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Journal of Asian American Studies 8.1 (2005) 23-48

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Lee Tung Foo and the Making of a Chinese American Vaudevillian, 1900s–1920s

On January 7, 1897, Margaret Blake Alverson wrote in her journal, "Tried Frank Lees voice."1 This particular entry marked the beginning of a thirty-year relationship between Alverson and Frank Lee, better known as Lee Tung Foo—the first Chinese American vaudevillian. Alverson, whose family had migrated to California with the Gold Rush, was a well-known voice teacher in the San Francisco Bay Area by the turn of the century. In her memoir, Sixty Years of California Song, she boasted that she had performed in concert halls and churches throughout California and Massachusetts, and had worked with more than 1,000 vocal students over a forty-year period. Throughout her long career, Alverson considered Lee one of her "greatest achievements in the art of voice culture."2 Lee's development as a singer, however, was important to Alverson not only because of his ability and success, but also because of her perceptions of Chinese Americans and their musical ability. Lee and Alverson's interactions provide insight into the difficulties of a pioneering Chinese American, who struggled to find success on the stage in an era noted for its hostility towards Chinese immigrants and their offspring. More interestingly, it sheds light on the dynamics of race in the early twentieth century and reveals a relationship that broke racial barriers but never transcended their limitations.

The appearance of Chinese American vaudevillians such as Lee Tung Foo at the beginning of the twentieth century marked an important shift [End Page 23] in the portrayal of race and music on the popular stage.3 Previously, Chinese actors were found primarily in community theater houses, world expositions, human displays, and acrobatic troupes, where they helped immigrants maintain connections with their heritage or fulfilled European American curiosity as displays of a foreign culture.4 Emerging in the 1880s as a more refined version of variety, vaudeville thrived by offering a number of different "clean" acts (which meant avoiding profanity, lewd gestures, and references to religion) in an evening's program. For the period, it was unusually democratic and opened up opportunities for the children of many immigrants—most notably Al Jolson—who wanted to break out of the narrow musical and theatrical opportunities of their immigrant communities and participate in more mainstream venues.5 Novelty was also key to bringing in audiences, and stage managers and agents were looking constantly for who would be the next, big sensation.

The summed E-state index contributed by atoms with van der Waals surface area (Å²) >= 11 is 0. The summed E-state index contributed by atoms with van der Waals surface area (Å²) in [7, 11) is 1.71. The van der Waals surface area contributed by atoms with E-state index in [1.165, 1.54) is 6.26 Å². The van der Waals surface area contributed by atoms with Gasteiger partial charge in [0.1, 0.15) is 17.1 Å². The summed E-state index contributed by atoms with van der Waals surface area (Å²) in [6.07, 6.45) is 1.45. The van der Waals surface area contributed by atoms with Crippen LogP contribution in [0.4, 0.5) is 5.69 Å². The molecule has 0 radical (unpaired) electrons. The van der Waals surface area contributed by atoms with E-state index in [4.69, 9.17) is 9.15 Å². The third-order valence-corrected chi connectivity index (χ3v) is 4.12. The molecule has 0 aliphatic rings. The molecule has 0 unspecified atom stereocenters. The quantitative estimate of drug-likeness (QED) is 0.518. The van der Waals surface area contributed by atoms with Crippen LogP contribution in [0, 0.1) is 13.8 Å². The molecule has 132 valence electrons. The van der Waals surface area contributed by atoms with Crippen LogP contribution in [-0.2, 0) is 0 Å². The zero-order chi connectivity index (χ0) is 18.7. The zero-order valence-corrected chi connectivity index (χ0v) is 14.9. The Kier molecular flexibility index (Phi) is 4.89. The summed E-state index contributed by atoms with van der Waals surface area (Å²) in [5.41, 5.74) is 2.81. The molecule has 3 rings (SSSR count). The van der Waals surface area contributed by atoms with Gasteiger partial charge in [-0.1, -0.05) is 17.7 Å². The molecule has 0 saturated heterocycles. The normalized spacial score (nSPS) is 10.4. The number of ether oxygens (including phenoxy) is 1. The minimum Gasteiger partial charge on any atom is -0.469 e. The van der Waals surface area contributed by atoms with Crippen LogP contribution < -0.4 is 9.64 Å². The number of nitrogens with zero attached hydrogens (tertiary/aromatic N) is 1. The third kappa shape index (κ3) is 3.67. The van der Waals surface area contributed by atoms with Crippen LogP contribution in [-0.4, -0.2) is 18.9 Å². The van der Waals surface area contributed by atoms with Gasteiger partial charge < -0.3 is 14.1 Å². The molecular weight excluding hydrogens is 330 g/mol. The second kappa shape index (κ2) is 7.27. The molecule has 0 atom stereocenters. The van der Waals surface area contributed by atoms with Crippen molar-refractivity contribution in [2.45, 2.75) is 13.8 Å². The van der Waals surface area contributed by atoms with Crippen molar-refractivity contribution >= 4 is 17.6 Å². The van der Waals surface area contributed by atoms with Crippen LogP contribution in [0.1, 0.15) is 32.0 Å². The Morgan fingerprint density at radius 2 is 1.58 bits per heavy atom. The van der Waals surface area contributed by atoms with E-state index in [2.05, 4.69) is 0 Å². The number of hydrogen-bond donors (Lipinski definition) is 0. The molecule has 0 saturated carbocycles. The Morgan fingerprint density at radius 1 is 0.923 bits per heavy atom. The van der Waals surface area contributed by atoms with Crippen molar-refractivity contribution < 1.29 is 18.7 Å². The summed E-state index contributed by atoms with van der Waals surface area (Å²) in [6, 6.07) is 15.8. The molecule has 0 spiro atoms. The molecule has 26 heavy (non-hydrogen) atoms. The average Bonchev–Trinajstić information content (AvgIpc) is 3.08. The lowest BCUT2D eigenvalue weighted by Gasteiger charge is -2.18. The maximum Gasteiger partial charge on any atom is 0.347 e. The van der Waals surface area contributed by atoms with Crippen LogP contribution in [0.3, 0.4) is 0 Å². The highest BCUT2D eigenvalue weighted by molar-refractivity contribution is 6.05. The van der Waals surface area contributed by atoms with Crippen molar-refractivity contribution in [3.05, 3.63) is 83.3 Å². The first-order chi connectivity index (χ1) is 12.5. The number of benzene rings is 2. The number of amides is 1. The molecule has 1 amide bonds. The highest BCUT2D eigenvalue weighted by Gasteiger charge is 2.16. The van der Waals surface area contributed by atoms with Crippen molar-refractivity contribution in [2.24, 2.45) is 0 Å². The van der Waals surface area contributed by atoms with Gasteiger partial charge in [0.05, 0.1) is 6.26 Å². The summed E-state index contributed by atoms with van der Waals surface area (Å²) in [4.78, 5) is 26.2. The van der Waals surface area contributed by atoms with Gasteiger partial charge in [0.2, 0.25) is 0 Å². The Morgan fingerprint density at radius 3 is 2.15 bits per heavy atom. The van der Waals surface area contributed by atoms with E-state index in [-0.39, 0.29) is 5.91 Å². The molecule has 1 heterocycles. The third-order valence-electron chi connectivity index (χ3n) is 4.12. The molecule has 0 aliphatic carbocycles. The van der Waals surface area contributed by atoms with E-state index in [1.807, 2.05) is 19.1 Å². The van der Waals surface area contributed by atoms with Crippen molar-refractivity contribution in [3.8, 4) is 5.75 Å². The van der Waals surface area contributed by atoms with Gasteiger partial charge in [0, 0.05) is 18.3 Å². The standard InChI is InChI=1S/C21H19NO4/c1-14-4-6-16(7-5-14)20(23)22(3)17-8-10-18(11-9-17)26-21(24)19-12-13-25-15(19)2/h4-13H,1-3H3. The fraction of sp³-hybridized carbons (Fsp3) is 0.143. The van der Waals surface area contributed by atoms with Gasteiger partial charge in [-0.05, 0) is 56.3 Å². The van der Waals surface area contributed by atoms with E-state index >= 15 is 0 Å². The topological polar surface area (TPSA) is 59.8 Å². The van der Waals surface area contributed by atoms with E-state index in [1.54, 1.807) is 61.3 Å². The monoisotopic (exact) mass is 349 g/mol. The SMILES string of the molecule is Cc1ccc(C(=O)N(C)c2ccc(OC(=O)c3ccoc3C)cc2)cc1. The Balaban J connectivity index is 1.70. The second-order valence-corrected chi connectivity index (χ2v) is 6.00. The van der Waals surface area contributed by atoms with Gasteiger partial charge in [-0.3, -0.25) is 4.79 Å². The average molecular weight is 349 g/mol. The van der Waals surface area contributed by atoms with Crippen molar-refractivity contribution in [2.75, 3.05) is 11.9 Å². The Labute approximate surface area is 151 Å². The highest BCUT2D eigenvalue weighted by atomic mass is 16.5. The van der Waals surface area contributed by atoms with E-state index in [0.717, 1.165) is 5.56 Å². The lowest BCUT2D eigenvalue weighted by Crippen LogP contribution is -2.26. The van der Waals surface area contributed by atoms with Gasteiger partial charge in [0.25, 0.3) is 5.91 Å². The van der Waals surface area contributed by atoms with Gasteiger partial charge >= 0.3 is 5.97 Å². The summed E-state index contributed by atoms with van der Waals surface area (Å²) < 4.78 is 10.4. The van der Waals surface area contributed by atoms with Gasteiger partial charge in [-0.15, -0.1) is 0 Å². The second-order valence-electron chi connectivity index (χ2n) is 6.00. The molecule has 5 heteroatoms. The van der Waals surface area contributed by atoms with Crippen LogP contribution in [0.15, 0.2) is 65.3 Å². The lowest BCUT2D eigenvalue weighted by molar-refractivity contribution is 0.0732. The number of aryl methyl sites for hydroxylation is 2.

The sight of someone of Chinese descent singing an American popular song was something new and exciting for European American audiences at the beginning of the twentieth century. This may seem strange to us today with the success of so many Asian and Asian American musicians—Yo-Yo Ma, the Ahn Trio, and Jon Jang to name a few—but such was not the case when Lee first appeared in vaudeville. Since the late eighteenth century, Europeans and, later, European Americans had tried to discover why there was such great variation in the musical practices of the world. These writers, however, did not support the idea that there existed a variety of sophisticated musical traditions based on different sets of principles; instead, they created a musical hierarchy that coincided with pre-existing racial taxonomies and helped to build a more totalizing image of European cultural supremacy. Influenced by popular and scientific racism, most European Americans (including Alverson) extended this belief to music comprehension, which led to doubts about the ability of men and women of Chinese descent to participate in the Western performing arts tradition.6 For Lee Tung Foo and other Chinese Americans, however, the emphasis on novelty in vaudeville was an opportunity to fulfill their artistic desires, as well as potentially to challenge racist attitudes at the turn of the century.

European American audiences also expected Chinese Americans on the stage to reaffirm the caricatures that they previously had seen produced...


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